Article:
Electrical engineering graduates pursue careers in fields such as energy generation and transmission, renewable energy, power electronics, bio-imaging and devices, signal and image processing, communications, optical and photonic circuits and devices, controls and automation, and many other areas.
Several possible technical elective course groupings are listed below, as an aid in choosing technical electives. Electrical engineering students do not need to follow any particular grouping – the listings described below are provided as a guide only. In the long term, students will be better prepared for an engineering career having a broad exposure to different technical areas, rather than a narrow focus in one specialized area.
- Power Electronics and Power Systems
- Microwave/Radio-Frequency Engineering
- Computer Systems
- Communications and Signal Processing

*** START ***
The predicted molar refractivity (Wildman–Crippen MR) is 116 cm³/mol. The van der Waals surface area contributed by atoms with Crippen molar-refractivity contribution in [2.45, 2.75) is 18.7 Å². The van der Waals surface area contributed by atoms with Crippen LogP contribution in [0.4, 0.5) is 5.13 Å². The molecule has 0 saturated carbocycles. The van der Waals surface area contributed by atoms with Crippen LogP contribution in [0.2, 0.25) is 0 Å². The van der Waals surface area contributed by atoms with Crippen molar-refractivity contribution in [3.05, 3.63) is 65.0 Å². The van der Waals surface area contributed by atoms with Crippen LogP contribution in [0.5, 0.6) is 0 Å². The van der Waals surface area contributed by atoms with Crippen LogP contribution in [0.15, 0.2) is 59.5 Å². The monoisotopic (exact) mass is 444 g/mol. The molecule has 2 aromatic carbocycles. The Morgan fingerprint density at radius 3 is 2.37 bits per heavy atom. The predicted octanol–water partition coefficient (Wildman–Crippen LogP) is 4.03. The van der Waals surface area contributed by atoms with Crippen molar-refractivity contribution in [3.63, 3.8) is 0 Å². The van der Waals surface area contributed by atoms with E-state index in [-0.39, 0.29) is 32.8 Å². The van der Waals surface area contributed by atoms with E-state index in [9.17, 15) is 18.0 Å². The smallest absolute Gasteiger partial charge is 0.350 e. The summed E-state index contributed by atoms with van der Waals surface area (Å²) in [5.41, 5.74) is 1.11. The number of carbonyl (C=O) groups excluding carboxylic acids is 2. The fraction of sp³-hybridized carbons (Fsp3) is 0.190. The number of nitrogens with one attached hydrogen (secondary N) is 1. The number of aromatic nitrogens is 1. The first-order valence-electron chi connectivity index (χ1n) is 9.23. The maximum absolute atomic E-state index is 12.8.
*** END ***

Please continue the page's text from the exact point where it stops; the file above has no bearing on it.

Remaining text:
- Biomedical Imaging
- Embedded Systems
- Optics and photonics in neuroscience
- Renewable energy
- Machine learning
- Artificial intelligence
- Data visualization
- Electric vehicles, aircraft and ships
The electrical engineering program is accredited by the Engineering Accreditation Commission of ABET, 415 N. Charles Street, Baltimore, MD 21201, (410) 347-7700.
Admission to the College of Engineering and Applied Science is based on an overall assessment of both academic and non-academic qualifications. The primary review factors for admission are the strength and quality of the high school curriculum, high school class percentile, grade point average, and the result of the ACT or SAT. Well-prepared freshman applicants will have four years of mathematics (including one-and-a-half years of algebra, one year of geometry, and one-half year of trigonometry) and four years of natural science (including biology, chemistry, and physics). The College also will consider non-academic qualifications such as leadership skills, diversity in personal background, work experience, motivation, and maturity.